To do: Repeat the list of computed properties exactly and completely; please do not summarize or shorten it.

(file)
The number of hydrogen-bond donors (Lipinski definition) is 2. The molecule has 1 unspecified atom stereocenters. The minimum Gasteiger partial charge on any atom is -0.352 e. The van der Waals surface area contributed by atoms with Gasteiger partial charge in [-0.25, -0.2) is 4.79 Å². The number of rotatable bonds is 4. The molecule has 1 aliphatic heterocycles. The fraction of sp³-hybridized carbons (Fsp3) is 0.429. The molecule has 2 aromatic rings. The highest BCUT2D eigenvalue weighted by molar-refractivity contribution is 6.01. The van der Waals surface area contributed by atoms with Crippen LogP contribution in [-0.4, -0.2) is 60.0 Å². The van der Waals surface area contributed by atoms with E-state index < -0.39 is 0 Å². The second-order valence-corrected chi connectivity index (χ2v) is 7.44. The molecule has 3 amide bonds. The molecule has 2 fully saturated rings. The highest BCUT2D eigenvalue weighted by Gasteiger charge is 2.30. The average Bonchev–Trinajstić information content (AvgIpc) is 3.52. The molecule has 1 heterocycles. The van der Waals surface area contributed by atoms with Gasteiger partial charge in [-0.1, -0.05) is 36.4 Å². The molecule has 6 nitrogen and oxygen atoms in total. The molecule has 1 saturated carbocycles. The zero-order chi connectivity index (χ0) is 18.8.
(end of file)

The number of hydrogen-bond donors (Lipinski definition) is 2. The molecule has 1 unspecified atom stereocenters. The minimum Gasteiger partial charge on any atom is -0.352 e. The van der Waals surface area contributed by atoms with Gasteiger partial charge in [-0.25, -0.2) is 4.79 Å². The number of rotatable bonds is 4. The molecule has 1 aliphatic heterocycles. The fraction of sp³-hybridized carbons (Fsp3) is 0.429. The molecule has 2 aromatic rings. The highest BCUT2D eigenvalue weighted by molar-refractivity contribution is 6.01. The van der Waals surface area contributed by atoms with Crippen LogP contribution in [-0.4, -0.2) is 60.0 Å². The van der Waals surface area contributed by atoms with E-state index < -0.39 is 0 Å². The second-order valence-corrected chi connectivity index (χ2v) is 7.44. The molecule has 3 amide bonds. The molecule has 2 fully saturated rings. The highest BCUT2D eigenvalue weighted by Gasteiger charge is 2.30. The average Bonchev–Trinajstić information content (AvgIpc) is 3.52. The molecule has 1 heterocycles. The van der Waals surface area contributed by atoms with Gasteiger partial charge in [-0.1, -0.05) is 36.4 Å². The molecule has 6 nitrogen and oxygen atoms in total. The molecule has 1 saturated carbocycles. The zero-order chi connectivity index (χ0) is 18.8.